Facebook released a dedicated gaming app for Android smartphones on Monday (April 20) so users can take part in live gameplay or watch others play, according to a New York Times report.
“Investing in gaming, in general, has become a priority for us because we see gaming as a form of entertainment that really connects people,” said Fidji Simo, head of the Facebook app. “It’s entertainment that’s not just a form of passive consumption but entertainment that is interactive and brings people together.”
Simo added that the coronavirus pandemic prompted the social media giant to accelerate the move to launch additional gaming projects, like its new tournament feature. “We’re seeing a big rise in gaming during quarantine,” she said.
The app is initially being introduced on Android, with plans to include iOS as soon as Apple approves it.
Over 700 million of Facebook’s 2.5 billion monthly users interact with gaming content. The app is primarily for live gameplay, which is dominated by Amazon’s Twitch, and to a lesser degree, Google’s YouTube and Microsoft’s Mixer.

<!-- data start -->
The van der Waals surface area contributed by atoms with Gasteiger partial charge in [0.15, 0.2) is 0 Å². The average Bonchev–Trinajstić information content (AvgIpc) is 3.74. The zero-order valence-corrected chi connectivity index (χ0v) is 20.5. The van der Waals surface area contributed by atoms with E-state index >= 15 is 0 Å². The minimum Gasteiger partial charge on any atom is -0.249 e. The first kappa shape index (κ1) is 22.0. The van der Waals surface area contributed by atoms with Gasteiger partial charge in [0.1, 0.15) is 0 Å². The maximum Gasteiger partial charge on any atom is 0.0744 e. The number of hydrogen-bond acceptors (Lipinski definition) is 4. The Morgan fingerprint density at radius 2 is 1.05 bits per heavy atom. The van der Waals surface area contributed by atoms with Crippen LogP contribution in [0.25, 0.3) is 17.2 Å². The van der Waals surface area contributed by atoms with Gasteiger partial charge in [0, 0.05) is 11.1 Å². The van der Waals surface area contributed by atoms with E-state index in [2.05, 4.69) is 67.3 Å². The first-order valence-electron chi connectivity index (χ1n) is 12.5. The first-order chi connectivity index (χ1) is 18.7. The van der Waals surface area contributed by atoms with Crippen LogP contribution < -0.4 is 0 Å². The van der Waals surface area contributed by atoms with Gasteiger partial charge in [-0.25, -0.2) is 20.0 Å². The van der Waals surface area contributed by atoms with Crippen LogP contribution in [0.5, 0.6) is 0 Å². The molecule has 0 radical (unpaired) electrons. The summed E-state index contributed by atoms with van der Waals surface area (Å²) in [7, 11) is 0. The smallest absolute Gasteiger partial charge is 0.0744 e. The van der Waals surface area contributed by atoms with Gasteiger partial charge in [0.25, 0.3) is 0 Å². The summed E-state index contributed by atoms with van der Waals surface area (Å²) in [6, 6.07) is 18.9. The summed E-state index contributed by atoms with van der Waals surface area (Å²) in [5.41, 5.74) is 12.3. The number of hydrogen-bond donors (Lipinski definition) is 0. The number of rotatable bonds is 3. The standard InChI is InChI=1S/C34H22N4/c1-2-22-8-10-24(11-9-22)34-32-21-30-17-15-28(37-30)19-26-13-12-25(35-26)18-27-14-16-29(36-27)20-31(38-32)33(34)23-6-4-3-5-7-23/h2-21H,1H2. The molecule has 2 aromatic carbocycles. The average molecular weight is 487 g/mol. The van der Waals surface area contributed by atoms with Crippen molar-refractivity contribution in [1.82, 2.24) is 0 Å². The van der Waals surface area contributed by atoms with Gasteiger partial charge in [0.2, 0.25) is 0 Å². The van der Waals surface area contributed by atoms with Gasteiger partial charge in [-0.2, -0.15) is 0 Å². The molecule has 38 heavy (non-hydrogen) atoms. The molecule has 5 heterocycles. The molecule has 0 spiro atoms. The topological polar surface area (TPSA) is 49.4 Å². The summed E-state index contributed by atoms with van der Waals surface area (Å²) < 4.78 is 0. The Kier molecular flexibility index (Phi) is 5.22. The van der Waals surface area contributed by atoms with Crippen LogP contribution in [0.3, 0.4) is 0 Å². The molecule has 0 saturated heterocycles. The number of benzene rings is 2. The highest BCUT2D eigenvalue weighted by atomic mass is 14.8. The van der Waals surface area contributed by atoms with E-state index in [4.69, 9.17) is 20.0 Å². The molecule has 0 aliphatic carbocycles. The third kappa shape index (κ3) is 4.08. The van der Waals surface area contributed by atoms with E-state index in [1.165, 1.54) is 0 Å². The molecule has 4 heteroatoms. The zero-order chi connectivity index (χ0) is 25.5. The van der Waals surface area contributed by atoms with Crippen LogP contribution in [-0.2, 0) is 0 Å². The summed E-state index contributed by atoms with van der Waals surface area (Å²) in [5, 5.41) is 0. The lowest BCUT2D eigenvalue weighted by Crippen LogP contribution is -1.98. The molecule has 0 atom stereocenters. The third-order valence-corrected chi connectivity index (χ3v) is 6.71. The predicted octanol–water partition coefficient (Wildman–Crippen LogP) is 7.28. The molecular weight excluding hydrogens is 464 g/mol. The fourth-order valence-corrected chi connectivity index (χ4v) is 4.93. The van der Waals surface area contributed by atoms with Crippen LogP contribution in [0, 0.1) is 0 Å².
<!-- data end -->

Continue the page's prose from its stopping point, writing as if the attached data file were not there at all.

The worldwide gaming business is valued at $160 billion and growing fast, according to the report. Facebook was set to release the app in June but stepped up the timing in the wake of the pandemic. The app was trialed in Southeast Asia and Latin America over the last 18 months.
Facebook has invested in gaming for years and has started to grow its streaming community through partnerships and eSports tournaments. Its Go Live function lets users upload streams of other mobile games. Once people are live, the streams appear on their personal pages so people can watch.
“People are watching streams and they’re like, ‘I want to be a streamer,’ and with Go Live it’s literally just a few clicks and then live, you’re a streamer,” Vivek Sharma, Facebook’s vice president for gaming told the NYT.
Facebook ranked third in total gaming hours watched from February to March, according to Streamlabs, but year-over-year, its gaming has “experienced massive increases.” Twitch had the most hours streamed, followed by Mixer.
In the age of the coronavirus, more people than ever are turning to social media and gaming.